Rebuilding history

February 16, 2018 12:50 PM Mahabir Paudyal

Three years ago, if you happened to be walking westward from the New Road junction you would be greeted with Malla era palaces on your right. You would stop for a while to admire the magnificent architecture you had read about in history books back in school. If you went further west, you would walk past a white palatial structure on your right. At the end, security personnel would be guarding the entrance.

I have been to Kathmandu Durbar Square and Hanuman Dhoka a number of times and I remember these details. 

I have wondered about these palaces from where the country was ruled since the days Prithvi Narayan Shah declared Kathmandu the capital city in the late eighteenth century. Royal families were moved to the Narayanhiti palace from Hanuman Dhoka some time in 1886. The Narayanhiti palace remained the home of kings and queens until the monarchy was abolished in 2007. 

I often visited the Hanuman Dhoka museum and was always intrigued by the meeting rooms. This was where the kings held national consultations, where they issued decrees in the name of people, and also where they met and welcomed foreign delegates. 

After the earthquake struck in 2015, one of the first thoughts I had was about what might have happened to the Hanuman Dhoka that had already been in a dilapidated state. Had the earthquake completely destroyed it? 

The building where the coronation ceremonies of King Tribhuvan, King Mahendra, King Birendra and Former King Gyanendra were held was destroyed. The place from where the ruling king used to grace the Indra Jatra festival and pay respect to Goddess Kumari had also been destroyed. Also, the place from where presidents and prime ministers continued these royal traditions in the republican order was badly damaged as well.

The Gaddi Baithak—the hall with the Royal Seat—met the same fate. 

Constructed in 1908 by the Rana Prime Minister Chandra Shamsher in neo-classical style as a royal residence of the kings, Gaddi Baithak has a lot of historical memories associated with it. The tradition of chariot processions of Kumari started from the premises occupied by Gaddi Baithak from the 17th century. The south balcony of the building was used to worship Goddess Kumari and kings and queens would watch the chariot procession of Indra Jatra from there. 

Even after the end of Rana rule, the original royal house was considered to be Gaddi Baithak. “The first meeting of advisors’ assembly after the 1950’s change was held there,” recalls former foreign minister and author Ramesh Nath Pandey. It was used as a meeting place between kings and foreign delegates even up to 1959. “The last diplomat to present his credentials to the king in this place was a Chinese ambassador in 1960,” he says adding it was perhaps Pan Zili. 

Gaddi Baithak, which was listed as a UNESCO World Heritage Site in 1979, continued to be used as the building to settle important affairs, hold official meetings with foreign guests and receive appointment certificates from heads of foreign diplomatic missions.

For the generation that saw the fall of monarchy, coronation of Former King Gyanendra may have been the only memory associated with Gaddi Baithak of Hanuman Dhoka. Former King Gyanendra was crowned there and the coronation procession moved to the Narayanhiti palace. But even though the kings lived in Narayanhiti palace, they considered Gaddi Baithak as the real house of the throne. This is why every major royal ritual was held at Hanuman Dhoka.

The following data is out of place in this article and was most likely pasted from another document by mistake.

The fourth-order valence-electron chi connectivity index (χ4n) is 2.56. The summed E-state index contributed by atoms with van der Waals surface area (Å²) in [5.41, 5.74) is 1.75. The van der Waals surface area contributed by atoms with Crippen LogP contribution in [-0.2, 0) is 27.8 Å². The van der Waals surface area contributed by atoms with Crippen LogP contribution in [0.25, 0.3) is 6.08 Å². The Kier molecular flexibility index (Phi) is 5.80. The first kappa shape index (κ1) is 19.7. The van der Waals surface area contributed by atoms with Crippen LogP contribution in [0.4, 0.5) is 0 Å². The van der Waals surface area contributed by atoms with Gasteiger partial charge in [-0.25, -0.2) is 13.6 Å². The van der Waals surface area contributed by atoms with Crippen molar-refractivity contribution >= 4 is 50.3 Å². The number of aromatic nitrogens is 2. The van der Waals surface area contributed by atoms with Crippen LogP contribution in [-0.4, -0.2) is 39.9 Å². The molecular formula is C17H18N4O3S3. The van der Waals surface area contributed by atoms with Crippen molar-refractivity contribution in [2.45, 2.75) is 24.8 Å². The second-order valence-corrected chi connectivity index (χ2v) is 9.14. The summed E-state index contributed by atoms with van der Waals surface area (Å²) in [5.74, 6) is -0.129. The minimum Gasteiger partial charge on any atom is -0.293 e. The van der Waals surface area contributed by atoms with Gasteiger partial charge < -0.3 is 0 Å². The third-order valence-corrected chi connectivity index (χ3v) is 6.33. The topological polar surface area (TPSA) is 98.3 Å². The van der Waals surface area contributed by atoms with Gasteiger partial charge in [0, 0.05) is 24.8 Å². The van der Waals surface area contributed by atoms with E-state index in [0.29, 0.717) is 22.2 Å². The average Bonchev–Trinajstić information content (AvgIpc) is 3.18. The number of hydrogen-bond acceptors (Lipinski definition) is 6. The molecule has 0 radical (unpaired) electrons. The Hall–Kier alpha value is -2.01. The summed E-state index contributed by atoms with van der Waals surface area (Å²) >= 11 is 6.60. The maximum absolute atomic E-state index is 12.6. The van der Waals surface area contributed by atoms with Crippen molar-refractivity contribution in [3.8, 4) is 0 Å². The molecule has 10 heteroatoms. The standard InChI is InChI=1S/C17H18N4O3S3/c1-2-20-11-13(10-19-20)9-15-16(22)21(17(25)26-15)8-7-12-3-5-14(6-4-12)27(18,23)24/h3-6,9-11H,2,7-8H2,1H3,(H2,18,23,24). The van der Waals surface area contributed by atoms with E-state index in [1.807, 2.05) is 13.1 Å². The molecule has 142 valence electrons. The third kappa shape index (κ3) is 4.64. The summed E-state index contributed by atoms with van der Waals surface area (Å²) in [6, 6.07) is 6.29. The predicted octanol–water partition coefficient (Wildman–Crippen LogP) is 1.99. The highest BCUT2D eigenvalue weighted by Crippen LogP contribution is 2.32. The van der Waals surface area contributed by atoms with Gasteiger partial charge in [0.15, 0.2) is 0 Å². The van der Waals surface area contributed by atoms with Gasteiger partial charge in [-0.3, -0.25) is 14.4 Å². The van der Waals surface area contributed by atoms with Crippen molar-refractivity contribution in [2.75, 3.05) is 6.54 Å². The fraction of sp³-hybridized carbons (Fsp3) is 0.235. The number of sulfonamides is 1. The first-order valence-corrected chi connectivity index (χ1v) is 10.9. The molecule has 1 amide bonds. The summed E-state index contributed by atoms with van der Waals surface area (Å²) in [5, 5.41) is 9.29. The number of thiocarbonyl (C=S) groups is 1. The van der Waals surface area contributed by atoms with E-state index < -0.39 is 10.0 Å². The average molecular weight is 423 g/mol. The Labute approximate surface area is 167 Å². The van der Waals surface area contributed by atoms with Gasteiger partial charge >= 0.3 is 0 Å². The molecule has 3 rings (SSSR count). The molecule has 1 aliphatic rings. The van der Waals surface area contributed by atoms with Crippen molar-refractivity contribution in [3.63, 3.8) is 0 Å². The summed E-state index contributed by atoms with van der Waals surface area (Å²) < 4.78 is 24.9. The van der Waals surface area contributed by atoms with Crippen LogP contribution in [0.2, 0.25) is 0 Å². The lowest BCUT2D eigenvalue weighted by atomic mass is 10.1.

The Rana rulers also used Gaddi Baithak as the venue to meet foreign delegates. One of the reasons could have been the policy of selective exclusion exercised by the rulers of the times. “Foreign guests were not taken to the ruler’s residence. They would be welcomed and entertained outside,” said historian Gyan Mani Nepal.

Reconstruction of Gaddi Baithak 
This edifice of Nepal’s history is being restored with the assistance from the United States government. “Rebuilding it has not been so easy because it was built in neo-classical style and because this is the UNESCO heritage site, modern materials cannot be used,” said Bryce Neuman, senior earthquake resiliency specialist and structural engineer of Miyamoto Global Disaster Relief that is working to rebuild Gaddi Baithak.

Miyamoto is working to reinstate the former grandeur of this place and increase its resiliency to possible future earthquakes. The work formally started when, on September, 2016, US Assistant Secretary of State for Educational and Cultural Affairs Evan Ryan announced US government’s Ambassador’s Fund for Cultural Preservation grant of US $700,000.

“We had to proceed slowly and with grace,” said Bryce. “Every crack, every detail was studied and then suitable materials were collected and tested at the lab before they were used.” The focus, he said, is on ensuring sustainability. 

The materials being used are largely local. They are using bricks salvaged from the building and special bricks are being manufactured for this purpose in Bhaktapur.  Around 10 skilled masons and carpenters, apart from normal workers, are working day in and day out on the ground. “Around 60 percent of the work has been completed,” informed Project Manager Mukesh Bista.

After the construction is complete, we will get back a structure with a lot of stories and historical memories. History does not get written on its own. It cannot be built on abstractions. It needs some symbols, some concrete structures that can communicate stories. One of those symbols, Gaddi Baithak, is being rebuilt.  The people who are working for this cause—workers on the ground, engineers, government bodies and the US government that is funding the project— are contributing to the vital task of preserving history.

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